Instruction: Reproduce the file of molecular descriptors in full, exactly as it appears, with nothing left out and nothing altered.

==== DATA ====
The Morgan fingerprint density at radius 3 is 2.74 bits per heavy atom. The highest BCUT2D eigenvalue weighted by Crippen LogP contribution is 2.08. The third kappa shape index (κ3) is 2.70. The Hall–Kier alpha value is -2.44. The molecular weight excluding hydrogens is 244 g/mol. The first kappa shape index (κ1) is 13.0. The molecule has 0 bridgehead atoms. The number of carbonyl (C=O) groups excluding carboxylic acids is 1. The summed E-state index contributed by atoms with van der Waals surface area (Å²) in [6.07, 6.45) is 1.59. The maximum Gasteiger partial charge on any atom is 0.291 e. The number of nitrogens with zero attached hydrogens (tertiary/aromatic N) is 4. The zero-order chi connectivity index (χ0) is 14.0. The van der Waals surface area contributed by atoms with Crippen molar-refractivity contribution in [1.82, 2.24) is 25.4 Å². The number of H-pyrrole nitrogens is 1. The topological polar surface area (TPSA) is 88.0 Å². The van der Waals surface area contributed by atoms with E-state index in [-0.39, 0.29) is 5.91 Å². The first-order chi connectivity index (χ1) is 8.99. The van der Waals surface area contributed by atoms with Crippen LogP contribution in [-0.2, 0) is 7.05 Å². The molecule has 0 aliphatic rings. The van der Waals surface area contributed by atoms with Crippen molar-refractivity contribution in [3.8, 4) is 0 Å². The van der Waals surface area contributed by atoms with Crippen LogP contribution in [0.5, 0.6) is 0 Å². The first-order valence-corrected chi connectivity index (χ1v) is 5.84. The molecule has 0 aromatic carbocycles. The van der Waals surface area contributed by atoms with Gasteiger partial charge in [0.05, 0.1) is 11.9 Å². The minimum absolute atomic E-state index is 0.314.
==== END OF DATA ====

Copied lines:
The Morgan fingerprint density at radius 3 is 2.74 bits per heavy atom. The highest BCUT2D eigenvalue weighted by Crippen LogP contribution is 2.08. The third kappa shape index (κ3) is 2.70. The Hall–Kier alpha value is -2.44. The molecular weight excluding hydrogens is 244 g/mol. The first kappa shape index (κ1) is 13.0. The molecule has 0 bridgehead atoms. The number of carbonyl (C=O) groups excluding carboxylic acids is 1. The summed E-state index contributed by atoms with van der Waals surface area (Å²) in [6.07, 6.45) is 1.59. The maximum Gasteiger partial charge on any atom is 0.291 e. The number of nitrogens with zero attached hydrogens (tertiary/aromatic N) is 4. The zero-order chi connectivity index (χ0) is 14.0. The van der Waals surface area contributed by atoms with Crippen molar-refractivity contribution in [1.82, 2.24) is 25.4 Å². The number of H-pyrrole nitrogens is 1. The topological polar surface area (TPSA) is 88.0 Å². The van der Waals surface area contributed by atoms with E-state index in [-0.39, 0.29) is 5.91 Å². The first-order chi connectivity index (χ1) is 8.99. The van der Waals surface area contributed by atoms with Crippen LogP contribution in [-0.2, 0) is 7.05 Å². The molecule has 0 aliphatic rings. The van der Waals surface area contributed by atoms with Crippen molar-refractivity contribution in [3.8, 4) is 0 Å². The van der Waals surface area contributed by atoms with Crippen LogP contribution in [0.5, 0.6) is 0 Å². The first-order valence-corrected chi connectivity index (χ1v) is 5.84. The molecule has 0 aromatic carbocycles. The van der Waals surface area contributed by atoms with Gasteiger partial charge in [0.05, 0.1) is 11.9 Å². The minimum absolute atomic E-state index is 0.314.